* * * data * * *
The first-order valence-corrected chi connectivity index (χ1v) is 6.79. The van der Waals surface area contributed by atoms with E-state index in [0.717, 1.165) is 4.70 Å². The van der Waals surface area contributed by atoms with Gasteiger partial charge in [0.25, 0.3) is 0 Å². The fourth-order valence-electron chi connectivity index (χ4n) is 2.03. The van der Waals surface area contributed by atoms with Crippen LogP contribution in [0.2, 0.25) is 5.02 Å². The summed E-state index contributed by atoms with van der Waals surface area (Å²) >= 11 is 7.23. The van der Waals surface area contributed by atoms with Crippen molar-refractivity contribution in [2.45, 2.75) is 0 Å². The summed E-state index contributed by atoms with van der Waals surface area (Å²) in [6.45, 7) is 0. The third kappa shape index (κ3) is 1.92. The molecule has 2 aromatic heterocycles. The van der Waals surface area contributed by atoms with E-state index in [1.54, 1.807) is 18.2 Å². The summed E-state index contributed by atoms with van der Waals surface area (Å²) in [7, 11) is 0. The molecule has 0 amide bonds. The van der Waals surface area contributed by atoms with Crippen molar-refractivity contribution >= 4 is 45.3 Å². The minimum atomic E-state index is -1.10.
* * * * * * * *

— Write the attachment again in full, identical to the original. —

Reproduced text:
The first-order valence-corrected chi connectivity index (χ1v) is 6.79. The van der Waals surface area contributed by atoms with E-state index in [0.717, 1.165) is 4.70 Å². The van der Waals surface area contributed by atoms with Gasteiger partial charge in [0.25, 0.3) is 0 Å². The fourth-order valence-electron chi connectivity index (χ4n) is 2.03. The van der Waals surface area contributed by atoms with Crippen LogP contribution in [0.2, 0.25) is 5.02 Å². The summed E-state index contributed by atoms with van der Waals surface area (Å²) >= 11 is 7.23. The van der Waals surface area contributed by atoms with Crippen molar-refractivity contribution in [2.45, 2.75) is 0 Å². The summed E-state index contributed by atoms with van der Waals surface area (Å²) in [6.45, 7) is 0. The third kappa shape index (κ3) is 1.92. The molecule has 2 aromatic heterocycles. The van der Waals surface area contributed by atoms with E-state index in [1.54, 1.807) is 18.2 Å². The summed E-state index contributed by atoms with van der Waals surface area (Å²) in [7, 11) is 0. The molecule has 0 amide bonds. The van der Waals surface area contributed by atoms with Crippen molar-refractivity contribution >= 4 is 45.3 Å². The minimum atomic E-state index is -1.10.